'Lean, relentless, and incandescent.' Colson Whitehead, Pulitzer Prize winning author of The Underground Railroad and The Nickel Boys
This much-anticipated second collection of stories is signature Ted Chiang, full of revelatory ideas and deeply sympathetic characters. In 'The Merchant and the Alchemist's Gate,' a portal through time forces a fabric seller in ancient Baghdad to grapple with past mistakes and the temptation of second chances. In the epistolary 'Exhalation,' an alien scientist makes a shocking discovery with ramifications not just for his own people, but for all of reality. And in 'The Lifecycle of Software Objects,' a woman cares for an artificial intelligence over twenty years, elevating a faddish digital pet into what might be a true living being. Also included are two brand-new stories: 'Omphalos' and 'Anxiety Is the Dizziness of Freedom.'
In Exhalation, Ted Chiang wrestles with the oldest questions on earth - What is the nature of the universe? What does it mean to be human? - and ones that no one else has even imagined. And, each in its own way, the stories prove that complex and thoughtful science fiction can rise to new heights of beauty, meaning, and compassion.
PRAISE FOR EXHALATION
'A collection of short stories that will make you think, grapple with big questions, and feel more human. The best kind of science fiction.' Barack Obama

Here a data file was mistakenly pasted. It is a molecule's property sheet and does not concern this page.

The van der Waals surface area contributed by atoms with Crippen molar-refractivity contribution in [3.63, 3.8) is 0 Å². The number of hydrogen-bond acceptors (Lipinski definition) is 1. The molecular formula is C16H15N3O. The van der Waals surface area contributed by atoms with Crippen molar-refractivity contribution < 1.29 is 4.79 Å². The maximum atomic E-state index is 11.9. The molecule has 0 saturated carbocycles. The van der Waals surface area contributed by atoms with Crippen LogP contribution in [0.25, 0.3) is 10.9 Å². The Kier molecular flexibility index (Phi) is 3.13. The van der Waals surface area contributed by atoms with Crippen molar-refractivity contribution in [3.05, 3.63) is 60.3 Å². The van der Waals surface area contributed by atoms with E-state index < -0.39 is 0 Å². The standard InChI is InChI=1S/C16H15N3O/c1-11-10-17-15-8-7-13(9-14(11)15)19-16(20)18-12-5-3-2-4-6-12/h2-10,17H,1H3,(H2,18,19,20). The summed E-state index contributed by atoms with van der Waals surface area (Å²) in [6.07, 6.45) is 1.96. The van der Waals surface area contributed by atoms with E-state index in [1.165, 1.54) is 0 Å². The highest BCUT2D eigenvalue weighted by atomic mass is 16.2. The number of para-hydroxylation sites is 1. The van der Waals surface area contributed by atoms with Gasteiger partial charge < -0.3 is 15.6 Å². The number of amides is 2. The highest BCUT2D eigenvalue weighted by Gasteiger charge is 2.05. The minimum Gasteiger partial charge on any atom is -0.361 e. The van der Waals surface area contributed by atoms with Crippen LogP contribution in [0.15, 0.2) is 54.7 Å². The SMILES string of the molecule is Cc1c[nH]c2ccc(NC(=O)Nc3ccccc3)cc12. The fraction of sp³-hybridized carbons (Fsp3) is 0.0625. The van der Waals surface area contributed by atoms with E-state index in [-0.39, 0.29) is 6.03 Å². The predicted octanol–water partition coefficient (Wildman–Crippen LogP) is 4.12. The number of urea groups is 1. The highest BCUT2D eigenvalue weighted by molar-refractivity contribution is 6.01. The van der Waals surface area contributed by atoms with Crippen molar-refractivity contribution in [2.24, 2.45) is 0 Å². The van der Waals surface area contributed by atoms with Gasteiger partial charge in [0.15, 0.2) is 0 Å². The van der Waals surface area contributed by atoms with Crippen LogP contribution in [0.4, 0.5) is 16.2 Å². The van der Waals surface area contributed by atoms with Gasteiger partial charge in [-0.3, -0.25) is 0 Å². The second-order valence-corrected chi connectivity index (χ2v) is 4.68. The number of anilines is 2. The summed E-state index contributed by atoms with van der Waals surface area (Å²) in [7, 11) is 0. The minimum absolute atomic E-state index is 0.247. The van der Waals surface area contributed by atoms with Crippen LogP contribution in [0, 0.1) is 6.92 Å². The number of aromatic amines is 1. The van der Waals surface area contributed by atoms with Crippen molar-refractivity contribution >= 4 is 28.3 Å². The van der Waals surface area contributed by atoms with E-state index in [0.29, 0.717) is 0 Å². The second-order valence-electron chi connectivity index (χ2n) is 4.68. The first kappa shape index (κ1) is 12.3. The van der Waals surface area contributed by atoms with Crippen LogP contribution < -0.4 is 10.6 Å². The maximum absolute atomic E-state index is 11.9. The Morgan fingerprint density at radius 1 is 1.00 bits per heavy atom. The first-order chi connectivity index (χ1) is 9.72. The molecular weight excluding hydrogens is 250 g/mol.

'The stories in Exhalation are a shining example of science fiction at its best. They take both science and humanism deeply seriously, which is why it's so satisfying to watch Chiang's shining, intricate machine at work: You know that whatever the machine builds, it will tell you something new about human beings.' Vox
'This collection is a stunning achievement in speculative fiction, from an author whose star will only continue to rise.' Los Angeles Review of Books
'likely to linger in the memory the way riddles may linger-teasing, tormenting, illuminating, thrilling.' New Yorker
'Chiang is, among other things, a short story specialist... He takes an idea (sometimes big, sometimes small, most often somewhere nebulously in-between) and gives it exactly the number of words it needs.' NPR